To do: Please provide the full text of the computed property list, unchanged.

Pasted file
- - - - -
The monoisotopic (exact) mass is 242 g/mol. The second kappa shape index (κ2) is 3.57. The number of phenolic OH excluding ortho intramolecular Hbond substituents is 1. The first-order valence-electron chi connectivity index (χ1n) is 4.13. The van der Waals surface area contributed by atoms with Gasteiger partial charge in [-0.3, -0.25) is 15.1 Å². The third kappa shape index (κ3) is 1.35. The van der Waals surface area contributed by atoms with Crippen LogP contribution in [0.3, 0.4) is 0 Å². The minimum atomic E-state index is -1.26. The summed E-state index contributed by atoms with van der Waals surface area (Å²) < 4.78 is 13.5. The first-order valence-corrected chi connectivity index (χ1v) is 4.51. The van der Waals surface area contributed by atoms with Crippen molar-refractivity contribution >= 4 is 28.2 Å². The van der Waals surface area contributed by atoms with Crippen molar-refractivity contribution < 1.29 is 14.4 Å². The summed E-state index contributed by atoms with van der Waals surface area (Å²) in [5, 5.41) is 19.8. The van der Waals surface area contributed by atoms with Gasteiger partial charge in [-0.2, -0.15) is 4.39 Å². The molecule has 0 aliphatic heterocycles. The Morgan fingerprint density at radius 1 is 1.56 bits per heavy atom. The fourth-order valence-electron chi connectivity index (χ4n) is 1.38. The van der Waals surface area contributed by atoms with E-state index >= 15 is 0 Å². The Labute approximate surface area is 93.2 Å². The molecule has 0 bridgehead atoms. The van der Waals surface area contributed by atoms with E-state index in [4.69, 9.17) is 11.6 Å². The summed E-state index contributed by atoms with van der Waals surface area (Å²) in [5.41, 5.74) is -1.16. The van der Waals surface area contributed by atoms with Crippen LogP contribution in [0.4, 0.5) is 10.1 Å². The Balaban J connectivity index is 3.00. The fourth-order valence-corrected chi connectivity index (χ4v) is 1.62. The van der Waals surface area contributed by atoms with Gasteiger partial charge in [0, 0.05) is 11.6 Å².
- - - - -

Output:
The monoisotopic (exact) mass is 242 g/mol. The second kappa shape index (κ2) is 3.57. The number of phenolic OH excluding ortho intramolecular Hbond substituents is 1. The first-order valence-electron chi connectivity index (χ1n) is 4.13. The van der Waals surface area contributed by atoms with Gasteiger partial charge in [-0.3, -0.25) is 15.1 Å². The third kappa shape index (κ3) is 1.35. The van der Waals surface area contributed by atoms with Crippen LogP contribution in [0.3, 0.4) is 0 Å². The minimum atomic E-state index is -1.26. The summed E-state index contributed by atoms with van der Waals surface area (Å²) < 4.78 is 13.5. The first-order valence-corrected chi connectivity index (χ1v) is 4.51. The van der Waals surface area contributed by atoms with Crippen molar-refractivity contribution >= 4 is 28.2 Å². The van der Waals surface area contributed by atoms with Crippen molar-refractivity contribution < 1.29 is 14.4 Å². The summed E-state index contributed by atoms with van der Waals surface area (Å²) in [5, 5.41) is 19.8. The van der Waals surface area contributed by atoms with Gasteiger partial charge in [-0.2, -0.15) is 4.39 Å². The molecule has 0 aliphatic heterocycles. The Morgan fingerprint density at radius 1 is 1.56 bits per heavy atom. The fourth-order valence-electron chi connectivity index (χ4n) is 1.38. The van der Waals surface area contributed by atoms with E-state index >= 15 is 0 Å². The Labute approximate surface area is 93.2 Å². The molecule has 0 bridgehead atoms. The van der Waals surface area contributed by atoms with E-state index in [4.69, 9.17) is 11.6 Å². The summed E-state index contributed by atoms with van der Waals surface area (Å²) in [5.41, 5.74) is -1.16. The van der Waals surface area contributed by atoms with Crippen LogP contribution in [0.4, 0.5) is 10.1 Å². The Balaban J connectivity index is 3.00. The fourth-order valence-corrected chi connectivity index (χ4v) is 1.62. The van der Waals surface area contributed by atoms with Gasteiger partial charge in [0, 0.05) is 11.6 Å².